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Lies, Damned Lies, and “CFD Comparison Charts” – Part IV

John Parry

John Parry

Posted Aug 26, 2010
0 Comments

So, after three blog posts, what is the moral of this Blue Ridge Numerics’ “CFD Comparison Chart” saga?
Well, clearly one should not believe every “CFD Comparison Chart”! – or even the many “charts” that one vendor has put out. Rather, the story suggests that people who are thinking of buying a CFD tool for the first time might be well advised to be wary of what vendors claim about their own software relative to or as well as other company’s products. I’d also be very wary of vendors who use simple CFD demo models to show the software for your application.

For me, the lesson of the story is this: Do your own research! Caveat Emptor (“let the buyer beware” in Latin) has long been a principle in property law, and well worth keeping in mind whenever you’re buying anything you want to provide lasting quality.

On a more positive note, here’s some more advice from my 20+ years of experience in CFD that should help if you’re thinking of buying a CFD code for the first time.

Dr. J’s 8 Steps to Successful CFD Acquisition:

  1. First think carefully about what features you need the CFD tool to have for your particular set of applications. What capabilities do you need? Do you need to simulate compressible flows, combustion, cavitation in liquids, particulates etc.?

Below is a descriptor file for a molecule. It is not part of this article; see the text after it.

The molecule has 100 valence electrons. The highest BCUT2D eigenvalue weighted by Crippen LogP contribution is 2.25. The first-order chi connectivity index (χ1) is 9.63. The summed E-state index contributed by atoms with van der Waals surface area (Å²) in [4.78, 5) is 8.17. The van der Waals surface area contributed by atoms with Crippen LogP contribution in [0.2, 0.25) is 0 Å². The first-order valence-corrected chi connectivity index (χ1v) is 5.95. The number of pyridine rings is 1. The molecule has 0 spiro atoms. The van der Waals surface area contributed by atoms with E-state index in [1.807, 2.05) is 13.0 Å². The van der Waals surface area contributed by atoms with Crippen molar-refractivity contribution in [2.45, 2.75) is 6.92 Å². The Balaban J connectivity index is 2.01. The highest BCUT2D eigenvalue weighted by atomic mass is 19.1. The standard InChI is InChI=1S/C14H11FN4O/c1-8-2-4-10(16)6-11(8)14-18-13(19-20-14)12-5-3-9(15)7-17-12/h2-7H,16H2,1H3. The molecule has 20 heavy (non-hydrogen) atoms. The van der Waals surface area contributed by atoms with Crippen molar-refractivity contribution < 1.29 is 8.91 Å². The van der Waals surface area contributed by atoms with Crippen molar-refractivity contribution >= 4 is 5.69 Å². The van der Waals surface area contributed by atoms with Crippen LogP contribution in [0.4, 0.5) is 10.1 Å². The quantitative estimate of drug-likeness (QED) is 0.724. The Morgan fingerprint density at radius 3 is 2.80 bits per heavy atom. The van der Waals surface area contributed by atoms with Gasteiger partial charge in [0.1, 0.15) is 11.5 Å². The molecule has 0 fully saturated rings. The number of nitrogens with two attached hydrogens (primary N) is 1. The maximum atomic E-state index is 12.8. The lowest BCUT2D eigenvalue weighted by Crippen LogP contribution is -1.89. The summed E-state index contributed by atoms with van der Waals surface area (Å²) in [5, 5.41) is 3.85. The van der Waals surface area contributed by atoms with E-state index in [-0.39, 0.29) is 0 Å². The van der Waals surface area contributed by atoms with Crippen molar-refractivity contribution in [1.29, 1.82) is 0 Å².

2. Next ask yourself who will use the tool. Is it someone with a background in CFD or a mechanical engineer who understands the physics, but has no background in CFD?
  3. What’s the environment in which the tool will be used? Is it a research environment where result accuracy is of paramount importance, or a product design environment where the impact of geometry changes need to be assessed overnight?
  4. Get the vendor to give you the technical information you need. Ask to see relevant CFD benchmarks/validations for the applications you are considering and testimonials from customers in the same industry as you, or dealing with similar applications. Ask to see industrial-scale demos (as some CFD codes struggle with large numbers of objects – see below for some other specific technical points to watch out for)
  5. Find out what licensing model the vendor uses. Be wary of vendors who only sell perpetual licenses, particularly through resellers, as it reduces the incentive for the vendor to provide good quality support. Not all companies provide the 5-Star support for which Mentor is famous!